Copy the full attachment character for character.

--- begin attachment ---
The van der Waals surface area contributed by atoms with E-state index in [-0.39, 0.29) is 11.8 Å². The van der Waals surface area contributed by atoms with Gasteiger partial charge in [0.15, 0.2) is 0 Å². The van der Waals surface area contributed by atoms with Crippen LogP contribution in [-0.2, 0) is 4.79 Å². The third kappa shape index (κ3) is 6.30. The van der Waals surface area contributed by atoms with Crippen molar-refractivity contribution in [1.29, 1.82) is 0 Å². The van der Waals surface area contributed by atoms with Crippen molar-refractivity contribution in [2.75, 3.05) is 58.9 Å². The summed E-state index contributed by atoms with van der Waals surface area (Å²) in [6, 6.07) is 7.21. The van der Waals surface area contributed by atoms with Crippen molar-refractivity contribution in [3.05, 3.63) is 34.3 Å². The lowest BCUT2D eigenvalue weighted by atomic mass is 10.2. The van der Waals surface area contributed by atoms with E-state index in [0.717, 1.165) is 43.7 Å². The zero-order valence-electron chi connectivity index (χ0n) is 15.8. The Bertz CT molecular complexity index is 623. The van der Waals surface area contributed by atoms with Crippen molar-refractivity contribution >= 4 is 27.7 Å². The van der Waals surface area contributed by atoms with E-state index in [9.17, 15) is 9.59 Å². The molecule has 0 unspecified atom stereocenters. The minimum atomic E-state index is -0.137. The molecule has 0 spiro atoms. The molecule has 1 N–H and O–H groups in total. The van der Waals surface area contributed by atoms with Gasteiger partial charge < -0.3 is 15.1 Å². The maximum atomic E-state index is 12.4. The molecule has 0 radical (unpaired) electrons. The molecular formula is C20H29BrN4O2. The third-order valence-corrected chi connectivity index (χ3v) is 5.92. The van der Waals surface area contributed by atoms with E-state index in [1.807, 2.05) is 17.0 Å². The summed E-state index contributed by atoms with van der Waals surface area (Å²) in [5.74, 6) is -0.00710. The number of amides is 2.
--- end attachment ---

The van der Waals surface area contributed by atoms with E-state index in [-0.39, 0.29) is 11.8 Å². The van der Waals surface area contributed by atoms with Gasteiger partial charge in [0.15, 0.2) is 0 Å². The van der Waals surface area contributed by atoms with Crippen LogP contribution in [-0.2, 0) is 4.79 Å². The third kappa shape index (κ3) is 6.30. The van der Waals surface area contributed by atoms with Crippen molar-refractivity contribution in [1.29, 1.82) is 0 Å². The van der Waals surface area contributed by atoms with Crippen molar-refractivity contribution in [2.75, 3.05) is 58.9 Å². The summed E-state index contributed by atoms with van der Waals surface area (Å²) in [6, 6.07) is 7.21. The van der Waals surface area contributed by atoms with Crippen molar-refractivity contribution in [3.05, 3.63) is 34.3 Å². The lowest BCUT2D eigenvalue weighted by atomic mass is 10.2. The van der Waals surface area contributed by atoms with E-state index in [0.717, 1.165) is 43.7 Å². The zero-order valence-electron chi connectivity index (χ0n) is 15.8. The Bertz CT molecular complexity index is 623. The van der Waals surface area contributed by atoms with Crippen molar-refractivity contribution >= 4 is 27.7 Å². The van der Waals surface area contributed by atoms with E-state index in [9.17, 15) is 9.59 Å². The molecule has 0 unspecified atom stereocenters. The minimum atomic E-state index is -0.137. The molecule has 0 spiro atoms. The molecule has 1 N–H and O–H groups in total. The van der Waals surface area contributed by atoms with Gasteiger partial charge < -0.3 is 15.1 Å². The maximum atomic E-state index is 12.4. The molecule has 0 radical (unpaired) electrons. The molecular formula is C20H29BrN4O2. The third-order valence-corrected chi connectivity index (χ3v) is 5.92. The van der Waals surface area contributed by atoms with E-state index in [1.807, 2.05) is 17.0 Å². The summed E-state index contributed by atoms with van der Waals surface area (Å²) in [5.74, 6) is -0.00710. The number of amides is 2.